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In Your 30s? Make Sure You Can Check These Money Moves Off Your List

Most folks in their 30s are already a good 10 years out of college, if not more so, and, as such have already gotten a taste of what it means to be a financially responsible adult. If you're in your 30s, here are a few milestones you'll want to achieve during what could be the most pivotal decade of your career.

1. Establish a fully loaded emergency fund

Last year, GOBankingRates reported that 69% of Americans have less than $1,000 in the bank, and that statistic includes 30-somethings. Not only should you have reached the $1,000 mark in savings by the time you hit 30, but you should also, ideally, have enough money stashed away at that point to cover three to six months of living expenses.

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If you don't already have an emergency fund, it should become your first priority above all else. You might need to make some lifestyle adjustments to free up more money for savings, but without that safety net, you'll be opening yourself up to a world of debt or financial upheaval should you encounter an unplanned expense. And that's not what you want at this stage of life.

2. Get a handle on your debt

Though the average borrower under 35 has about $5,800 in credit card debt, the average borrower aged 35 to 44 has over $8,200. But no matter what end of that spectrum you fall into, you should know that any sort of credit card debt really isn't good. And the longer you carry that debt, the more money you'll wind up wasting on interest at a time in your life when you could be putting that cash to better use, like building your savings.

That's why your 30s are a great time to break free from debt -- and that includes student debt, too. Look at your living expenses, cut a few corners, and start chipping away at whatever outstanding balances you owe. For the most part, it pays to knock out credit card debt before student debt because the former typically comes with higher interest charges, but if you borrowed for college from private lenders, your rates may be comparable.

In any event, see which individual debts are costing you the most in interest, and wipe them out one by one in order from most to least expensive. The sooner you do, the more opportunity you'll have to start working on other major life goals.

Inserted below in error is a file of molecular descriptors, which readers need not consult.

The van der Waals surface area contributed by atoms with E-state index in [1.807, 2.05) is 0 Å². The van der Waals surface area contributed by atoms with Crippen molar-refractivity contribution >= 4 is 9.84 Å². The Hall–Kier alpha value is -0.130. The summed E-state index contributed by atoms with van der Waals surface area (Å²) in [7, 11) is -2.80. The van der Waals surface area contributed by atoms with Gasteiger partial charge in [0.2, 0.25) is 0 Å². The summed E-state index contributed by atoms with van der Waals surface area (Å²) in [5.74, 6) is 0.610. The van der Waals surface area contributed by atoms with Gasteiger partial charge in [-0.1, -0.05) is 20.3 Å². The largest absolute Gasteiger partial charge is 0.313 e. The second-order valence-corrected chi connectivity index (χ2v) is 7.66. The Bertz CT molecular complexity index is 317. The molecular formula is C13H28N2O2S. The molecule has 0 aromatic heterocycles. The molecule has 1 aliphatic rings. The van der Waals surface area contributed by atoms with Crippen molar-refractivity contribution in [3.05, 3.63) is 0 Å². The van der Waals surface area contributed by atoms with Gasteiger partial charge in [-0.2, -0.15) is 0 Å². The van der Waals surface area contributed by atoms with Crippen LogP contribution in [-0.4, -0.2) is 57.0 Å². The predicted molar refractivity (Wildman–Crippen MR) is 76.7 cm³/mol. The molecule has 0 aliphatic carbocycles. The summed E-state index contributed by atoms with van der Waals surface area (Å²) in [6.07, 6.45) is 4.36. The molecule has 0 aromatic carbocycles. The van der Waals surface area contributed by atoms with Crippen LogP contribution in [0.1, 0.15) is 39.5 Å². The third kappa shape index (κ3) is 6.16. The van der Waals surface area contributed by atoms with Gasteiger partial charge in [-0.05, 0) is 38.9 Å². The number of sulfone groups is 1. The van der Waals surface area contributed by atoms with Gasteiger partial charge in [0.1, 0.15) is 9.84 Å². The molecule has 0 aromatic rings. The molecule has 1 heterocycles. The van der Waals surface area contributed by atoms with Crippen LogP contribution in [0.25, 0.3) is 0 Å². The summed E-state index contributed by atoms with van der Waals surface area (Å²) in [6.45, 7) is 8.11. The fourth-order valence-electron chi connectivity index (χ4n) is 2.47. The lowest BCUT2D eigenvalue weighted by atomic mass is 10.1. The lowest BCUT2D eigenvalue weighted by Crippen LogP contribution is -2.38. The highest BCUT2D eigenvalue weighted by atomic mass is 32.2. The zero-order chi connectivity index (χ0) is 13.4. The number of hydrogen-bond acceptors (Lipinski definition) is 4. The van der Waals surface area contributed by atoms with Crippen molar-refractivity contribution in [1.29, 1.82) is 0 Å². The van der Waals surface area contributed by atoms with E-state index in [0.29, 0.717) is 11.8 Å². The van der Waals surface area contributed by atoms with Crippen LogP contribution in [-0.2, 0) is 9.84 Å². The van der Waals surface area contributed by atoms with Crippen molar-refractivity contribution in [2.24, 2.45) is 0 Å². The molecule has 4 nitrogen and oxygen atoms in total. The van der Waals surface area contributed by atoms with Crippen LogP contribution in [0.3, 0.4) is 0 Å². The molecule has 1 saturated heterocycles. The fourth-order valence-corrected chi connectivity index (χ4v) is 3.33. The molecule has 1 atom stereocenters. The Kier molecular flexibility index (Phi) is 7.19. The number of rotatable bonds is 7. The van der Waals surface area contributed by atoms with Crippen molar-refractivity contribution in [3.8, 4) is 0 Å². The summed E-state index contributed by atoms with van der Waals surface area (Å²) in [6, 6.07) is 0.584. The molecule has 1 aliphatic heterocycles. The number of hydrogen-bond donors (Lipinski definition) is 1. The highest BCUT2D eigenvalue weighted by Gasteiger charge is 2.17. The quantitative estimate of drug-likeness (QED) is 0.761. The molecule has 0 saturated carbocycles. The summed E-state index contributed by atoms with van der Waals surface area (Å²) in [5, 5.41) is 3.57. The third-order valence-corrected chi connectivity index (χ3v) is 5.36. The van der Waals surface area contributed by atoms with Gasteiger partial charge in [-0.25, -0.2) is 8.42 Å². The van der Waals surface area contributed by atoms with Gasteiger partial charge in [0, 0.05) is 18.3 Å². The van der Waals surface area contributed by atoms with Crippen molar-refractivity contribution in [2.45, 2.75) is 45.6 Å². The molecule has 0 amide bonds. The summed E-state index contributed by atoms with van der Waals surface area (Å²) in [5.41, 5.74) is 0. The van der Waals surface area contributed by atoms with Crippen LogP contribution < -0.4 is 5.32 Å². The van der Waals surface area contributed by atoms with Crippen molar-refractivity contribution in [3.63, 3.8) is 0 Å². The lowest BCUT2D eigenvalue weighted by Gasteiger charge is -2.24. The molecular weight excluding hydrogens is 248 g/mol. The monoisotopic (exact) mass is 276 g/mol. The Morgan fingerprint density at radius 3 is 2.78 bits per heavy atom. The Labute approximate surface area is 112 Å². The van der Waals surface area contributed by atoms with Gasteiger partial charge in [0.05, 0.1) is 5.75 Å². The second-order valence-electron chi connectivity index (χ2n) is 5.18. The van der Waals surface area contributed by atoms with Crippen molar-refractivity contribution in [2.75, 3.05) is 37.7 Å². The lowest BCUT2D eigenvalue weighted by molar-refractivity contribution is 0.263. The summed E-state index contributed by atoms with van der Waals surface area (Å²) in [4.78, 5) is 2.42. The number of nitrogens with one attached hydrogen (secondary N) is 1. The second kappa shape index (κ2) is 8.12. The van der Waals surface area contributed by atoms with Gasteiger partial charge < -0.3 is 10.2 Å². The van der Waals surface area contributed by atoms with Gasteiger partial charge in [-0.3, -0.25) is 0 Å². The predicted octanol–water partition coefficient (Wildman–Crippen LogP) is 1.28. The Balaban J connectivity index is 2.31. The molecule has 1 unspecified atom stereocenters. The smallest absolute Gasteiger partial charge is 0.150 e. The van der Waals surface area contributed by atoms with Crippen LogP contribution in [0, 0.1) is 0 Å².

3. Sign a mortgage

Not everyone wants to become a homeowner, but if that's an objective of yours, you'll ideally want to sign a mortgage by the time you reach your mid-30s. The reason? Most people who take out mortgages go with a 30-year loan. If you start by the time you're, say, 36, and you make all of your payments as scheduled, you'll be mortgage-free by the time you retire. And that's a pretty big deal, because once you stop working and start living off a fixed income, you'll need all the money you can get. Not having a mortgage payment to deal with as a senior could make for a more financially relaxed retirement, but if you wait until your 40s to buy a home, and take out a 30-year loan, you'll be making payments well into your 70s.

4. Begin funding your retirement plan

Though retirement might seem like a far-off goal, your 30s are actually the perfect time to start funding an account if you haven't begun to do so already. That's because if you give yourself a long enough window to save, you'll manage to turn a series of relatively modest contributions into a pretty sizable sum over time.

Say you're 32 and start contributing $400 a month to a retirement account. If your investments generate an average annual 7% return, which is a few points below the stock market's average, by the time you reach age 67, you'll have a rather impressive $663,000 to your name. Sock away $600 a month, and, assuming the same time frame and return, you'll be sitting on nearly $1 million by the time retirement rolls around.

But watch what happens when you wait till your 40s to start saving those same amounts. If you begin contributing $400 a month to a retirement account at 42 and want to retire at 67, you'll end up with just $303,000 -- not at all shabby, but less than half of what you'd amass by starting 10 years earlier. Similarly, that $600 monthly contribution will leave you with $455,000 in time for retirement -- a decent nest egg for sure, but nowhere close to the $1 million mark.

Your 30s offer a unique opportunity to set yourself up for a financially stable future. If you've yet to check the above milestones off your list, now's the time to reevaluate your priorities and start thinking long-term. You'll be thankful for it later.

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